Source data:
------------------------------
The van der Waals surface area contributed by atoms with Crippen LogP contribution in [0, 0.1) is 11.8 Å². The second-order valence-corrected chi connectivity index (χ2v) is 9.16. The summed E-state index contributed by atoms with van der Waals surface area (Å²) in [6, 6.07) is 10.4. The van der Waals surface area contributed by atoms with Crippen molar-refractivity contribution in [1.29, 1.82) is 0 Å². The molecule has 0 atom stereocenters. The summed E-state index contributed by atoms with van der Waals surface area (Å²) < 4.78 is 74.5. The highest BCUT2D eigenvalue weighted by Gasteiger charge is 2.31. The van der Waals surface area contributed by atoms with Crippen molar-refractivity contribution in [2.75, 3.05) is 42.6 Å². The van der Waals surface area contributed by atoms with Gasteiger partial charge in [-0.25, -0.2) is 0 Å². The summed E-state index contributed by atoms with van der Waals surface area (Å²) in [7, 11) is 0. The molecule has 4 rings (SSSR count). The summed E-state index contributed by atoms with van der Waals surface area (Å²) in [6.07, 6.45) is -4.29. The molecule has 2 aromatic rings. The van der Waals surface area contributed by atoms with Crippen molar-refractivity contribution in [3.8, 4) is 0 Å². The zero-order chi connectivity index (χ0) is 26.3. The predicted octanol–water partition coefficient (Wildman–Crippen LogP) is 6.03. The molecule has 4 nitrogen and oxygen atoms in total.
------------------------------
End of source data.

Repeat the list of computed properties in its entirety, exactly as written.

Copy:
The van der Waals surface area contributed by atoms with Crippen LogP contribution in [0, 0.1) is 11.8 Å². The second-order valence-corrected chi connectivity index (χ2v) is 9.16. The summed E-state index contributed by atoms with van der Waals surface area (Å²) in [6, 6.07) is 10.4. The van der Waals surface area contributed by atoms with Crippen molar-refractivity contribution in [1.29, 1.82) is 0 Å². The molecule has 0 atom stereocenters. The summed E-state index contributed by atoms with van der Waals surface area (Å²) < 4.78 is 74.5. The highest BCUT2D eigenvalue weighted by Gasteiger charge is 2.31. The van der Waals surface area contributed by atoms with Crippen molar-refractivity contribution in [2.75, 3.05) is 42.6 Å². The van der Waals surface area contributed by atoms with Gasteiger partial charge in [-0.25, -0.2) is 0 Å². The summed E-state index contributed by atoms with van der Waals surface area (Å²) in [7, 11) is 0. The molecule has 4 rings (SSSR count). The summed E-state index contributed by atoms with van der Waals surface area (Å²) in [6.07, 6.45) is -4.29. The molecule has 2 aromatic rings. The van der Waals surface area contributed by atoms with Crippen molar-refractivity contribution in [3.8, 4) is 0 Å². The zero-order chi connectivity index (χ0) is 26.3. The predicted octanol–water partition coefficient (Wildman–Crippen LogP) is 6.03. The molecule has 4 nitrogen and oxygen atoms in total.